Machine learning research into facial recognition and processing (e.g. emotion detection) often makes use of datasets containing large numbers of facial images. These are usually anonymised, so that the only other information contained is the file name(s) - such as
00001.jpg. How does GDPR affect the storage, processing, and sharing of such data?
For the sake of argument and to gain clarification of position, I would like to leave aside the provisions within GDPR that provide for processing data as scientific research. I am also working under the assumption that there is no other meta-data, such as a spreadsheet that links image filenames to the person depicted.
GDPR makes clear (Recital 26) that anonymous data is not covered by the regulations:
“… The principles of data protection should [therefore] not apply to anonymous information, namely information which does not relate to an identified or identifiable natural person or to personal data rendered anonymous in such a manner that the data subject is not or no longer identifiable.”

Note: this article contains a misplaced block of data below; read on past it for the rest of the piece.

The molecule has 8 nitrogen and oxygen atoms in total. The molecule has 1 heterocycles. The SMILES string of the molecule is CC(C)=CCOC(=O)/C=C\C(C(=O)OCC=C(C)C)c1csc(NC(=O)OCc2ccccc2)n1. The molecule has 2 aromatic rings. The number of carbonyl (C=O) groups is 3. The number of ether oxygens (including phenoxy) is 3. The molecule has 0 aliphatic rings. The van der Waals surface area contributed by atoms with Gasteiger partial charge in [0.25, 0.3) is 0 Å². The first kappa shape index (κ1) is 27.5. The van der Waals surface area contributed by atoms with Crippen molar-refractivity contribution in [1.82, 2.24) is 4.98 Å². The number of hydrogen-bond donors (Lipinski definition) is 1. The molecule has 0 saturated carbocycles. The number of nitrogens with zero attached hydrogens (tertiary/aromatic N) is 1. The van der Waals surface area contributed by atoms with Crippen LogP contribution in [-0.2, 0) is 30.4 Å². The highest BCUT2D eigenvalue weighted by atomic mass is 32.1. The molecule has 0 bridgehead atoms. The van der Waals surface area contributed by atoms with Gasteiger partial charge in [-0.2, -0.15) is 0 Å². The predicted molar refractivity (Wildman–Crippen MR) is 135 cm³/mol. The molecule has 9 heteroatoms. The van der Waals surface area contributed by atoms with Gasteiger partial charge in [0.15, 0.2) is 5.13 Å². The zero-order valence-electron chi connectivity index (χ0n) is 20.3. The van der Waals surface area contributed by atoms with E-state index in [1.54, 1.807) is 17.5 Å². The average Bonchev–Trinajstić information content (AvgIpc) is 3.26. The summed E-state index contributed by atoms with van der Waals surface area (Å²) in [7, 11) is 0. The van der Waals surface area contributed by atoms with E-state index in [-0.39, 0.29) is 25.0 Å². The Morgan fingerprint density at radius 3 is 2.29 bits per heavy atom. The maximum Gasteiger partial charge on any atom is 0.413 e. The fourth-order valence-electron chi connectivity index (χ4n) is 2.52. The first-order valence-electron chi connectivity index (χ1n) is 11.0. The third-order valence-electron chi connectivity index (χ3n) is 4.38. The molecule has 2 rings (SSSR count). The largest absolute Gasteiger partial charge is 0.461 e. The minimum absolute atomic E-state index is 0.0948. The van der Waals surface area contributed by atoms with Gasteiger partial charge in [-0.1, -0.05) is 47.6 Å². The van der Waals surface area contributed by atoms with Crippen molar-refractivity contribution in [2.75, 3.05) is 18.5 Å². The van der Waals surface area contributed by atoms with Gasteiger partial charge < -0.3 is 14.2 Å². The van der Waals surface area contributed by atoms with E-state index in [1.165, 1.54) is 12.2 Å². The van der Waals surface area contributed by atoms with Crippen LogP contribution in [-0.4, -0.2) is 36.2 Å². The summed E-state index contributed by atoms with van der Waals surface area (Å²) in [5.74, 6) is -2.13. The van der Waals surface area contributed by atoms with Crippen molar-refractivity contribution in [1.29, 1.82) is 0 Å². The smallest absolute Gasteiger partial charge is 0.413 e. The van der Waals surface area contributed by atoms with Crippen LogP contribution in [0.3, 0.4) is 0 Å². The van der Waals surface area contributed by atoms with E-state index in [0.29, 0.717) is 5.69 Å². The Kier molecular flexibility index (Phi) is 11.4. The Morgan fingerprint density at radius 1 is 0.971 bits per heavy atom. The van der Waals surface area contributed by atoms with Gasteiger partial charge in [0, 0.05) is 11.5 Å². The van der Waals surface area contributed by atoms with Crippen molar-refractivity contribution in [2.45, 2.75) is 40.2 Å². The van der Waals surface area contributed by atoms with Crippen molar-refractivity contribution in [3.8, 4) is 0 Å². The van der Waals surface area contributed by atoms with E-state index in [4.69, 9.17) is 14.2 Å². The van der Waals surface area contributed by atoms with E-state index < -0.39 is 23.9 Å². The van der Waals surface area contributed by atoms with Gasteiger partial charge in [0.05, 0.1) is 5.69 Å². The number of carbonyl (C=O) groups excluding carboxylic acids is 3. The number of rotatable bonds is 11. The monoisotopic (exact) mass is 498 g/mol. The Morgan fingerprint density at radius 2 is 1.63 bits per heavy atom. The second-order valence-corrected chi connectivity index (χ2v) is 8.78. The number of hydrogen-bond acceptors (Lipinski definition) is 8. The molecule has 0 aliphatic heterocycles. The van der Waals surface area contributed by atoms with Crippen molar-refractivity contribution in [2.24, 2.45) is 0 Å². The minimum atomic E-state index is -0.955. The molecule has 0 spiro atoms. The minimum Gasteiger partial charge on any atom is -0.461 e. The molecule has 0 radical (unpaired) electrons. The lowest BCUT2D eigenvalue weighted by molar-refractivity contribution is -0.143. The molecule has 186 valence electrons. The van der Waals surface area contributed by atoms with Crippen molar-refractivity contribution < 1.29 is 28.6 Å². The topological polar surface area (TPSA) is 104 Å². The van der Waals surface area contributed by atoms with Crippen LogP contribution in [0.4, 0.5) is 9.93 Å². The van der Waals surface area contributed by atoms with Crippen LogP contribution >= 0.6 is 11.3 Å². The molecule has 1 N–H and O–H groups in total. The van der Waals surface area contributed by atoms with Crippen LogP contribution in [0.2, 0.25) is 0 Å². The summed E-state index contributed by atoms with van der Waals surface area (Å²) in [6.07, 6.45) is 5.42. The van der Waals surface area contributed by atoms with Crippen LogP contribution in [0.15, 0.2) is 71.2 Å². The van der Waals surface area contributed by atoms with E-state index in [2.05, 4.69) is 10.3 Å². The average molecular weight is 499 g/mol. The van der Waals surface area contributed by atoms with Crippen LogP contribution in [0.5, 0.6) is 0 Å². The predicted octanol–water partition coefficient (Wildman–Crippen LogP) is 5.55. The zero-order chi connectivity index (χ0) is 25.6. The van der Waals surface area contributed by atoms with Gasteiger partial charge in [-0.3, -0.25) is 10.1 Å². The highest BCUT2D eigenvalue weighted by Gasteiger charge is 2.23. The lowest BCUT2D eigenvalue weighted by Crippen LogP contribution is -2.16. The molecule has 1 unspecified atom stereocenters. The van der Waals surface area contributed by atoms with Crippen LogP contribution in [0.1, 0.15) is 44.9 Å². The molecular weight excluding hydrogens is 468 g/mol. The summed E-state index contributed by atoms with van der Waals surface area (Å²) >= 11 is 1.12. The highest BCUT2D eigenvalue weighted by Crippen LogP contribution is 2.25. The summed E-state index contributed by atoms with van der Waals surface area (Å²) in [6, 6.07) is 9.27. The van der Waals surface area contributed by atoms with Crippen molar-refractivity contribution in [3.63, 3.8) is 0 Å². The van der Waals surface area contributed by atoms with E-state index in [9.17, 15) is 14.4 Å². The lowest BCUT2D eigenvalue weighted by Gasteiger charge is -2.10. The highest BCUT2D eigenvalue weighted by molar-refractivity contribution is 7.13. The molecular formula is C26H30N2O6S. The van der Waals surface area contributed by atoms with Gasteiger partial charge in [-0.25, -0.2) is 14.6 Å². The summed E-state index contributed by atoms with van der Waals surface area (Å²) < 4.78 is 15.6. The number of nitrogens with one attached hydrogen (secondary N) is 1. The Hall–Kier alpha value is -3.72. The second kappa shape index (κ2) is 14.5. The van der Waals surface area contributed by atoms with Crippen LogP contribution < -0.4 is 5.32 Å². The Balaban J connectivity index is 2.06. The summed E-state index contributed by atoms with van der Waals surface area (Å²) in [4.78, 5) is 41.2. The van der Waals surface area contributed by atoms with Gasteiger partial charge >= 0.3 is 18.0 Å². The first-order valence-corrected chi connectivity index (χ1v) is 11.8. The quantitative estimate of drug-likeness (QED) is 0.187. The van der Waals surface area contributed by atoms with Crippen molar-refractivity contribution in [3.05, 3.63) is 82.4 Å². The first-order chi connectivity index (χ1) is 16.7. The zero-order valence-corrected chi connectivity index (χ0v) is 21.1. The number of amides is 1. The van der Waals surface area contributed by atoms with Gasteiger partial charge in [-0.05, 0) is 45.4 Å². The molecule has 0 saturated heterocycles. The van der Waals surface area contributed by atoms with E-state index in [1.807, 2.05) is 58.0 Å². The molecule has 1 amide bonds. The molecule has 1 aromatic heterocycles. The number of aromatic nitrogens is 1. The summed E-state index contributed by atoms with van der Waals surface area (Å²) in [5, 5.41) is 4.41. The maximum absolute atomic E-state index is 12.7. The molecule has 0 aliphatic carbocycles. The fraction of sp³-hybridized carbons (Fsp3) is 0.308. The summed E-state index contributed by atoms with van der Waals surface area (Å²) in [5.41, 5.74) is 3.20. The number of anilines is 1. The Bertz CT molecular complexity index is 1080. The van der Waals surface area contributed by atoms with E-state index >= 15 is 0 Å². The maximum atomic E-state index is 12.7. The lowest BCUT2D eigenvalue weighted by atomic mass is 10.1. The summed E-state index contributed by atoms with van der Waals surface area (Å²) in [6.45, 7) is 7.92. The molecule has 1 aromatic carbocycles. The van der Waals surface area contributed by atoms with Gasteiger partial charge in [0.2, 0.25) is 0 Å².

Data protection considerations would be significantly reduced if these datasets were considered out of scope of GDPR. Is it possible, however, for a face image in isolation to be considered truly anonymised? It would always be feasible to link it to a real person, because most people are capable of recognising faces. With the image, and the person standing in a crowd, it is likely that the average viewer could identify the depicted person.